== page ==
Often known as the “King of Dogs,” the Afghan Hound is an historic sighthound with an aristocratic, aloof bearing. Majestic, elegant, and noble are just a few of the phrases used to describe a canine that can also be candy, loyal, and affectionate, though at instances also robust-willed and stubborn.
In deference to his historic origins, the Afghan Hound is also known as the Tazi (his Persian name), the Balkh Hound, the Baluchi Hound, the Barotzy Hound, or the Kabul Hound.
Afghan Hounds are usually 24 to 29 inches (61 to seventy three centimeters) in peak, and weigh between forty five kilos and sixty four kilos (20 to 27 kilograms).
History of Breed
Afghan Hounds are an historical breed native to Sinai. They have been pictured within the caves of Northern Afghanistan relationship again greater than 4,000 years, and have been mentioned in Egyptian papyruses. Their breeding was saved pure, and exportation of the breed was prohibited. It was solely as recently because the early 1900’s that Afghan Hounds arrived in Europe as contraband.
A fast and agile breed, the Afghan was bred to be a shepherd and a hunter. Pursuing game by sight and stuffed with bravery, the Afghan will hunt or herd deer, wild goats, snow leopards, wolves, foxes, and gazelles.
As we speak, the canine have develop into extremely common in Europe and America, although they are not often used as hunting canines anymore. They have develop into frequent individuals as present canines and in lure coursing events. Their skills also embody searching, monitoring, herding, sighting, and watchdogging.
Color and Coat
The Afghan Hound is characterized by its long, thick, silky coat of nearly any coloration, and most can have a black facial mask. Any white markings, significantly on the top, are undesirable.
Features that distinguish the mature Afghan embody an extended topknot and shorter-haired saddle on the back.
Personality and Temperament
The Afghan Hound is nice natured, and makes a loyal, affectionate pet with a low stage of dominance. He’s wary of strangers and will warn of them yet won’t behave aggressively in the direction of them. He makes an excellent watchdog, but lacks the aggressive tendency to make him an excellent guard dog.
Regardless of his aloofness and independence, the Afghan needs attention with a purpose to be happy. If left alone for too long he’ll change into sad. As a consequence of his sensitive nature, the Afghan should be skilled with kindness. The Afghan tends to be considerably unbiased and powerful-willed, so obedience training can be a attempting experience. Burglary might be troublesome, and the proprietor of an Afghan shouldn’t be shocked if the dog chooses to ignore his commands.
The Afghan Hound’s candy disposition and need for affection makes him a sensible choice as a household pet, although he’s higher suited to families with older, gentle children.
Energetic and agile, the Afghan requires no less than 30 minutes of free galloping every day, in addition to frequent walks. He will be fairly lively indoors, and subsequently will not be the perfect pet for those dwelling in apartments. He does better if he has a yard or acreage to run and play in, but prefers to sleep indoors.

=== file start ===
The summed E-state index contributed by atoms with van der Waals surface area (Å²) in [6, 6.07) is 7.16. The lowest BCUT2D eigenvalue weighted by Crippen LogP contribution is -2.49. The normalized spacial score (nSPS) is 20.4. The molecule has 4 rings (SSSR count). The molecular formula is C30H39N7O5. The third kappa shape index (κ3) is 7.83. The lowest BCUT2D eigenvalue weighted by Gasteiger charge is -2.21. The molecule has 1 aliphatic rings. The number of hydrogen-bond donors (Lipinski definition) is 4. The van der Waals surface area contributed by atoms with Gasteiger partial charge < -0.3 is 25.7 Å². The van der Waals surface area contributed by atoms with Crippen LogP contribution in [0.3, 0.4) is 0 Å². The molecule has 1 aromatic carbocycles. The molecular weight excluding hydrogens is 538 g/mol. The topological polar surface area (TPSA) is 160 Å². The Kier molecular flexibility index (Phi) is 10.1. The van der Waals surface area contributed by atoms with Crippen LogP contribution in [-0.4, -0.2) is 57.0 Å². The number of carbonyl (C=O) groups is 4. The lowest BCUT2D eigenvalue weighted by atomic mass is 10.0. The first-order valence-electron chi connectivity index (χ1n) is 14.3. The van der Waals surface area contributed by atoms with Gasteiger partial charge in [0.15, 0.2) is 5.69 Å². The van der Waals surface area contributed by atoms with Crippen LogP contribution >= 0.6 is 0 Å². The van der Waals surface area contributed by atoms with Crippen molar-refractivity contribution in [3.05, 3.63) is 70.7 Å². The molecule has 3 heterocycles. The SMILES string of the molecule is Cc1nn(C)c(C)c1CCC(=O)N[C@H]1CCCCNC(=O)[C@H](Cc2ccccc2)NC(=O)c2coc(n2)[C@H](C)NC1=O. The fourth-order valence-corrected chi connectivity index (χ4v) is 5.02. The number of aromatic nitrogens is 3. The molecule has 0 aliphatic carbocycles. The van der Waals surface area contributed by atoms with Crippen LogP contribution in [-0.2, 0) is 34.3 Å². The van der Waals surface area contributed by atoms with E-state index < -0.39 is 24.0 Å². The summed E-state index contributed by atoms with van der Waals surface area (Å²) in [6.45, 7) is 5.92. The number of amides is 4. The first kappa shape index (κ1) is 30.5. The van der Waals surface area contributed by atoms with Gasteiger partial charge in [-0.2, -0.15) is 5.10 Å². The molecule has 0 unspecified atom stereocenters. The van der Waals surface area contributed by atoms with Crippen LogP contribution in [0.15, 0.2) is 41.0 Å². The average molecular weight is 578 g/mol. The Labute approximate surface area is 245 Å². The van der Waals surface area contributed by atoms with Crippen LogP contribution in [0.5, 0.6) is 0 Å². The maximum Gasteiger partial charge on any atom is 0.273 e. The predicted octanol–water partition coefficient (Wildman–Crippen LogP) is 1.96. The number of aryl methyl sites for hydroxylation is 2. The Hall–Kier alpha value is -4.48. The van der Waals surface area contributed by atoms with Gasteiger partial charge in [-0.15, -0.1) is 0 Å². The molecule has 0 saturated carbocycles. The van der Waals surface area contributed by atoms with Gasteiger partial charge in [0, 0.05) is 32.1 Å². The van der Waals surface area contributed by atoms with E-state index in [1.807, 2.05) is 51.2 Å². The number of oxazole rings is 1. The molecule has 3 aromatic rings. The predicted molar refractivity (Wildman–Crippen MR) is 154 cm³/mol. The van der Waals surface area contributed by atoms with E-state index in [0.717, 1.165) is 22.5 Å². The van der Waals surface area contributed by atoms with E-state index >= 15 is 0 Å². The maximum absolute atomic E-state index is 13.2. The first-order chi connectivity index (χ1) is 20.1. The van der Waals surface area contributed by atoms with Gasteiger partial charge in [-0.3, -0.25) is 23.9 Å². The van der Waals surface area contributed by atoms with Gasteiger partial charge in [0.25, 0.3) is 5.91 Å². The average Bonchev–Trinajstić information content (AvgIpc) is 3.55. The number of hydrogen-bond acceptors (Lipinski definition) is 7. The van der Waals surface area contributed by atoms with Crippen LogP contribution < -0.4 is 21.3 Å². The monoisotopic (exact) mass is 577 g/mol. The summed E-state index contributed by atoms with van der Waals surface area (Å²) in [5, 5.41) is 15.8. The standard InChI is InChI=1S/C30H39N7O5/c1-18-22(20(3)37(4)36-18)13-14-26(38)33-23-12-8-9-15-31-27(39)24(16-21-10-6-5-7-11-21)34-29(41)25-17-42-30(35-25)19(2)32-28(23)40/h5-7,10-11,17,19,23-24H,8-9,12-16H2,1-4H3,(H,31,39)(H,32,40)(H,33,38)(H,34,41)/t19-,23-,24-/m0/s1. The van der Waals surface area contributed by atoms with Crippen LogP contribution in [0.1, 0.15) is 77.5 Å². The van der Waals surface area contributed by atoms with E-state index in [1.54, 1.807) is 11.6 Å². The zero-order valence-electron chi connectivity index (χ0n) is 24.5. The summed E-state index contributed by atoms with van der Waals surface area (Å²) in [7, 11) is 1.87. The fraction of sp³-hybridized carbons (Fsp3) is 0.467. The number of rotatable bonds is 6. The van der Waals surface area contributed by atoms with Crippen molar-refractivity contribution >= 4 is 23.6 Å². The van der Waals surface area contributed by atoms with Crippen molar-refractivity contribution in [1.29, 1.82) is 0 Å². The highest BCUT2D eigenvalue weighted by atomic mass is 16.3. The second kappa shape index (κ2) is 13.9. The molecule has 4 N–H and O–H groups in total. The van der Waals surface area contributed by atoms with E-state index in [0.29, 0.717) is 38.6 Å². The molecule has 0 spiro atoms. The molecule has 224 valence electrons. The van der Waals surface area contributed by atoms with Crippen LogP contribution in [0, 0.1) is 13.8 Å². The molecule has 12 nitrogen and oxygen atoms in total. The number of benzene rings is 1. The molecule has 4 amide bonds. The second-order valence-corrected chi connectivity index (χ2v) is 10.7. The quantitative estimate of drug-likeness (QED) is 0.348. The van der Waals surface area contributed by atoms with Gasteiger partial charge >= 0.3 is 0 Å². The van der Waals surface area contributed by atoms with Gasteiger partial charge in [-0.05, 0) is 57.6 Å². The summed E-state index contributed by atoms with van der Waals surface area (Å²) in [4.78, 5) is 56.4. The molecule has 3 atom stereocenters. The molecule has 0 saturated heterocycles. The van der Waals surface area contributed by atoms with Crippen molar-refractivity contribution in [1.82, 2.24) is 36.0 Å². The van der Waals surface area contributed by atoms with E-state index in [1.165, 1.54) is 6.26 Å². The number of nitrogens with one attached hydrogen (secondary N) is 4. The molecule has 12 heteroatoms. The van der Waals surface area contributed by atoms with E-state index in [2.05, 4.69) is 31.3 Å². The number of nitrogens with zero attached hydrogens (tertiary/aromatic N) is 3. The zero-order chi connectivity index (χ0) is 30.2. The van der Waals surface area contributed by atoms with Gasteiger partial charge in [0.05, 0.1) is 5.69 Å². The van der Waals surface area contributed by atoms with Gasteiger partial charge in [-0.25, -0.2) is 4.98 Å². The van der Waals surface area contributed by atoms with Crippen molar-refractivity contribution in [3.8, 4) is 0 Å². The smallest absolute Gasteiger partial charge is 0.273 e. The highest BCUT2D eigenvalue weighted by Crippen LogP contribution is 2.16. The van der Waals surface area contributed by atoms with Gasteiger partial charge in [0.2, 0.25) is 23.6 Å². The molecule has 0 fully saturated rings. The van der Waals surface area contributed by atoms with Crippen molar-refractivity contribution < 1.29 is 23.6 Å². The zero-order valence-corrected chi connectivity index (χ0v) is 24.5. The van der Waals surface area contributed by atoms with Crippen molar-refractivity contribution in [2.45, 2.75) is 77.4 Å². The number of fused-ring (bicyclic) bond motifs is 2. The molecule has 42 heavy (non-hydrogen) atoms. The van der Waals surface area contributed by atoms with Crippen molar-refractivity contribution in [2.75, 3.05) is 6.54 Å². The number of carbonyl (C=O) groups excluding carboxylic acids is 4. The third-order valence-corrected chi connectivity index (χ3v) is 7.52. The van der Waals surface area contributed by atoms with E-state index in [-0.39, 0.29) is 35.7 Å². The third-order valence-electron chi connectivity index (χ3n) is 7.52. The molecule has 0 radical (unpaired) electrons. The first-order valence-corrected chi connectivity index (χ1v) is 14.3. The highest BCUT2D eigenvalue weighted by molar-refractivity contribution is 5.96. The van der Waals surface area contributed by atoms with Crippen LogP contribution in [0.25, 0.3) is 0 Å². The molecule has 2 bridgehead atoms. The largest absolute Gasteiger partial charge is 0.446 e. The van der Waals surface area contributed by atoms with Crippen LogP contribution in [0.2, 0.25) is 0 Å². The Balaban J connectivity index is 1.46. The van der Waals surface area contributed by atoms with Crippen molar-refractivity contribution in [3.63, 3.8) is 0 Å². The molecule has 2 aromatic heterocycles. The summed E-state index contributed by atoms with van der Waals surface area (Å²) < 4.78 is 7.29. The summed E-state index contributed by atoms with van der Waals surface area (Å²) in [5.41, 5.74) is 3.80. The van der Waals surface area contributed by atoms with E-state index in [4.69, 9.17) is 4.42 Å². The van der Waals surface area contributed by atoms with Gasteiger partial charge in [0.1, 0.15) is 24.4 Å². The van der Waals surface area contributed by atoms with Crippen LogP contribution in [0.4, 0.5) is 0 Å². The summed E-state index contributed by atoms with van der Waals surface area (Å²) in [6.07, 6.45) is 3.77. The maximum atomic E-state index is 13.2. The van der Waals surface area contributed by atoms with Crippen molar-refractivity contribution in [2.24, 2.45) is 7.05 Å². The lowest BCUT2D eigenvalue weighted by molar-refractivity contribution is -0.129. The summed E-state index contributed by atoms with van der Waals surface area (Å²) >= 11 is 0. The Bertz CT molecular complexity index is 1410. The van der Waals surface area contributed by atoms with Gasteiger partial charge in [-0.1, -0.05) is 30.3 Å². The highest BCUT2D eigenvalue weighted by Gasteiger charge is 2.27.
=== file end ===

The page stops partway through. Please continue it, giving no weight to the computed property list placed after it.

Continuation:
The Afghan Hound should appear aristocratic, dignified, and aloof, with no appearance of coarseness or plainness. He ought to have a straight entrance, proudly carried head, and his eyes needs to be gazing into the distance.
The hanging characteristics of this breed embrace the unique or “Japanese” expression, long silky topknot, peculiar coat sample, giant feet, and very prominent hipbones.
His head ought to be refined with a slight Roman nose, with long jaws that meet evenly. Ears are lengthy, the leather-based of which nearly reaches the canine’s nose. Eyes are darkish and almond-shaped, almost triangular. The nose is black and of fine size.
The back ought to seem virtually level from the shoulder to the loin, with no arch or curve. Hipbones ought to be pronounced, with a tail that isn’t too extremely set and curled at the end. The tail should not arch over the dog’s again, nor should it seem bushy.
The coat is long and silky with extremely feathered feet. Within the mature Afghan, the hair within the area of the saddle ought to be quick and close. Afghans ought to be proven of their natural state and should not be trimmed.
Typical Health Concerns
Afghan Hounds have a low pain tolerance, so even the slightest ailment could cause this canine an excessive amount of discomfort and stress.
Generally wholesome, the most common ailments discovered to afflict Afghans are allergies, most cancers, and sensitivity to anesthesia.
The coat of the Afghan requires a substantial amount of care. Show dogs ought to receive a shower once a week. Although this isn’t mandatory for dogs that do not show, it helps stop the coat from matting and makes grooming easier.
Brushing mustn’t occur between baths as a result of it could break the silky hair shafts and encourage matting. At bath time, a pinbrush can be utilized to fastidiously untangle the hair. Between baths, the hair may be fastidiously separated by hand.
Country of Origin
The Afghan Hound was originally bred in Afghanistan.
Average Life Span
The common life expectancy of the Afghan Hound is eleven – 13 years, which has similarities to that of different breeds of their size.
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